You were kind enough to give me space recently to predict that, after the local elections, many people who had put their faith in larger parties would be disappointed as cuts in local services continue.

It hasn’t taken many days for the Labour leader of Coventry Council, Cllr Ann Lucas, to confirm that warning.

In a major email to all council employees on Friday, June 6th Cllr Lucas said that, despite all the cuts so far, “the worst is yet to come”, and the Council would be “ending some services and needing fewer employees”. Whereas the Council had been the last resort for people who need it, she said “I think we may be beyond that now”.

The scale of this crisis has not just happened, it’s been obvious for some time. So why wait till 2 weeks after the election to be “absolutely honest” – surely the honest position would have been to explain these things to staff and the wider electorate before May 22nd so they knew what voting Labour would lead to?

Secondly, if the cut in Tory Government funding to Coventry has been so severe, in fact reduced by half, why has Labour gone along with it? Not only has there been no resistance from Labour locally, there would no change if Labour won the General Election. The party’s shadow Treasury minister. Chris Leslie MP, has said Labour “won’t be able to undo the cuts that have been felt in recent years”.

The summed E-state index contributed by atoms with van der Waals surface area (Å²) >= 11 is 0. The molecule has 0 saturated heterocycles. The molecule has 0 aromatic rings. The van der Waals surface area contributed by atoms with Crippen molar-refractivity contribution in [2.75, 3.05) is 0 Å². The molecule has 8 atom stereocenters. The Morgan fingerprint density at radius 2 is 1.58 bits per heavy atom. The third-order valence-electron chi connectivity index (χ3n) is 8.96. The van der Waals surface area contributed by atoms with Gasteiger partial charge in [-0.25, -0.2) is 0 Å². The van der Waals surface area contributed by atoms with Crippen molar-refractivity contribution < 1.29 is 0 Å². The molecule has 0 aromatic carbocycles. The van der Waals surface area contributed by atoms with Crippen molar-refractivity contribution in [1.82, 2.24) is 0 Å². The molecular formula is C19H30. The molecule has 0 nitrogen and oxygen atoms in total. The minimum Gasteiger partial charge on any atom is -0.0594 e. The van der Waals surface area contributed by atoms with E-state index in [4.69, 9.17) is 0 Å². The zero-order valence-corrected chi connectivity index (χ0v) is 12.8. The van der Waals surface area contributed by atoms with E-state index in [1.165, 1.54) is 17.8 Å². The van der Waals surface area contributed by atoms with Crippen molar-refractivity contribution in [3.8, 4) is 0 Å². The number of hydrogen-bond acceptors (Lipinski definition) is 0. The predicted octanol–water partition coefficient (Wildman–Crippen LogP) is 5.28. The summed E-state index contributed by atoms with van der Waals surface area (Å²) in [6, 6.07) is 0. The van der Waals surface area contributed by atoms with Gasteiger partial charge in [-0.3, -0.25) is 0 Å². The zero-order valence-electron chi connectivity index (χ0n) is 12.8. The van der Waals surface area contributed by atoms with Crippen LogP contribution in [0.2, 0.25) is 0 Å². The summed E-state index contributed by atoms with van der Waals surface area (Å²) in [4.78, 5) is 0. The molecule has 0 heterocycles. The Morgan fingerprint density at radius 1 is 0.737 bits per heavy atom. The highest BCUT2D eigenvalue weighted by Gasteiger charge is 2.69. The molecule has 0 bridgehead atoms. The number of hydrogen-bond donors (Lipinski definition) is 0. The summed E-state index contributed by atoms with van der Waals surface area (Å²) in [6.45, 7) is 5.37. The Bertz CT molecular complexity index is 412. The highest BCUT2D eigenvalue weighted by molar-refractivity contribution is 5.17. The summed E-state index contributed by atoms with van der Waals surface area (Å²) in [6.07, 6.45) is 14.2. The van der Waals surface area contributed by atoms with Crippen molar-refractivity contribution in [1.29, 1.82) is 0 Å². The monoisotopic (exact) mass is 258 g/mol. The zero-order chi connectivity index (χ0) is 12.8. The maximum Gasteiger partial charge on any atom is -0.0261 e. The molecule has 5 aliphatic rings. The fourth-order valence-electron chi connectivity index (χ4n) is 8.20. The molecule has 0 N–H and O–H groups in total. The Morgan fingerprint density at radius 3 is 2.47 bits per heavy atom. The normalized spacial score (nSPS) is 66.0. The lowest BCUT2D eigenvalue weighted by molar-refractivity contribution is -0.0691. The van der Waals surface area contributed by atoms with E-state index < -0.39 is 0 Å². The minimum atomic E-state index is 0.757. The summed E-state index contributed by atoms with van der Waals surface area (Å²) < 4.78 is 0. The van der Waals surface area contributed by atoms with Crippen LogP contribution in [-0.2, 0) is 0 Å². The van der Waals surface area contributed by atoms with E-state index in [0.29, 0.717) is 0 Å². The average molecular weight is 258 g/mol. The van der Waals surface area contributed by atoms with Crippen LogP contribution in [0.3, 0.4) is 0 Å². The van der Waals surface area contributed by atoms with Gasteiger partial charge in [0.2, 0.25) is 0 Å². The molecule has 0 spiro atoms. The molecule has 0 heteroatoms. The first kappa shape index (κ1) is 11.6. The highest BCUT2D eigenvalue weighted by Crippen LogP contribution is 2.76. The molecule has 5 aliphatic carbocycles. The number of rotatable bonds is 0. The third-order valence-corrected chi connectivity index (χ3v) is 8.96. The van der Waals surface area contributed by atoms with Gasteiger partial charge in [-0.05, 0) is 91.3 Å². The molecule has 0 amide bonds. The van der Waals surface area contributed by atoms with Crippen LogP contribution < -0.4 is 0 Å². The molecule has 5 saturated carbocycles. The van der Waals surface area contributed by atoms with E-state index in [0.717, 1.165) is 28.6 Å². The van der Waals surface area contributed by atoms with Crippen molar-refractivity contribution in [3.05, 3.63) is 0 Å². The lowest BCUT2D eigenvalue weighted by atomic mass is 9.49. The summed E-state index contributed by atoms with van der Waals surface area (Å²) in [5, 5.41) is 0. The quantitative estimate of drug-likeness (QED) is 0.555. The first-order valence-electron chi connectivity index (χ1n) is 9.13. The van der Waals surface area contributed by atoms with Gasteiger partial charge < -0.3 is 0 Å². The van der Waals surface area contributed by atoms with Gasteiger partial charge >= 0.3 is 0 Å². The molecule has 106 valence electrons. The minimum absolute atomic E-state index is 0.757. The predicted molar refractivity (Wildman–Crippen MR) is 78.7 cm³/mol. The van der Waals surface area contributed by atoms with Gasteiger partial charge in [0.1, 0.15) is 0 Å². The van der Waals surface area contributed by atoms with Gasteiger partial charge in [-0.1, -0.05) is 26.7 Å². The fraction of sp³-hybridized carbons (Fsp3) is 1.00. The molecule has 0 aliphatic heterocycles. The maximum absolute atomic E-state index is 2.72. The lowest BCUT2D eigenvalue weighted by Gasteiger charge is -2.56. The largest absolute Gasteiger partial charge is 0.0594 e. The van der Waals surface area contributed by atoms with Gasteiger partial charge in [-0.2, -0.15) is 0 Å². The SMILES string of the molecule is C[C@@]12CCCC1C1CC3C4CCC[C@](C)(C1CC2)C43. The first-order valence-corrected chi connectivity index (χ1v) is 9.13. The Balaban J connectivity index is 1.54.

So just what is the point of Labour?

Working people in Coventry deserve better than this. If “standing up for and protecting our most vulnerable” is really important to Labour the conversation they need to have with the people of Coventry is how to campaign together to stop the cuts, not how to implement them.

Dave Nellist,

Trade Unionist and Socialist Coalition


Article in the Coventry Observer

Warning of more council job cuts and services to be axed

By Matthew Bates Wednesday 11 June 2014 Updated: 12/06 10:37

COUNCIL workers should be braced for more job losses and services axed.

In a letter to all staff council leader Ann Lucas warned money was so tight the council might not even be able to remain a last resort for vulnerable people – a goal it has aimed for throughout austerity.

Hundreds of jobs have been cut and millions axed from public spending over the past four years.

One former city MP attacked the admission and its post-local elections timing, and said bosses should be campaigning against cuts rather than implementing them.

In her letter, seen by the Observer, Coun Lucas thanked staff for their hard work over a tough year during which the council had dealt with both the tragic death of Daniel Pelka and the Ricoh stadium saga with dignity.